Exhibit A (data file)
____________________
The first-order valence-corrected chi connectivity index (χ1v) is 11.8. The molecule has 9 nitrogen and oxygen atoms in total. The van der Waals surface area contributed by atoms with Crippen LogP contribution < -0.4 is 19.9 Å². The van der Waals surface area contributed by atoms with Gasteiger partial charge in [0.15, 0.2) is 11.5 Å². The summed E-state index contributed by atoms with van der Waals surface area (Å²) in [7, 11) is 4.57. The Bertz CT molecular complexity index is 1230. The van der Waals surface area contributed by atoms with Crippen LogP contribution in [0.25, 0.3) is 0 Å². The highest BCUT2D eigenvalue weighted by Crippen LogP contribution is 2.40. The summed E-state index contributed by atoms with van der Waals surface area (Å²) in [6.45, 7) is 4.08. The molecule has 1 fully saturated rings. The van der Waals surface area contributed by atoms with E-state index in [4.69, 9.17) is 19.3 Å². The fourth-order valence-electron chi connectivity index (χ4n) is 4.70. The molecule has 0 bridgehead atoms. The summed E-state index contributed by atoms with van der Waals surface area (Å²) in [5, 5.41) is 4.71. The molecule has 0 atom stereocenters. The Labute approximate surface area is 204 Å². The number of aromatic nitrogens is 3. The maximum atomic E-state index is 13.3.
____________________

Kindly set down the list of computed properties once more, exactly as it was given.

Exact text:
The first-order valence-corrected chi connectivity index (χ1v) is 11.8. The molecule has 9 nitrogen and oxygen atoms in total. The van der Waals surface area contributed by atoms with Crippen LogP contribution < -0.4 is 19.9 Å². The van der Waals surface area contributed by atoms with Gasteiger partial charge in [0.15, 0.2) is 11.5 Å². The summed E-state index contributed by atoms with van der Waals surface area (Å²) in [7, 11) is 4.57. The Bertz CT molecular complexity index is 1230. The van der Waals surface area contributed by atoms with Crippen LogP contribution in [0.25, 0.3) is 0 Å². The highest BCUT2D eigenvalue weighted by Crippen LogP contribution is 2.40. The summed E-state index contributed by atoms with van der Waals surface area (Å²) in [6.45, 7) is 4.08. The molecule has 1 fully saturated rings. The van der Waals surface area contributed by atoms with E-state index in [4.69, 9.17) is 19.3 Å². The fourth-order valence-electron chi connectivity index (χ4n) is 4.70. The molecule has 0 bridgehead atoms. The summed E-state index contributed by atoms with van der Waals surface area (Å²) in [5, 5.41) is 4.71. The molecule has 0 atom stereocenters. The Labute approximate surface area is 204 Å². The number of aromatic nitrogens is 3. The maximum atomic E-state index is 13.3.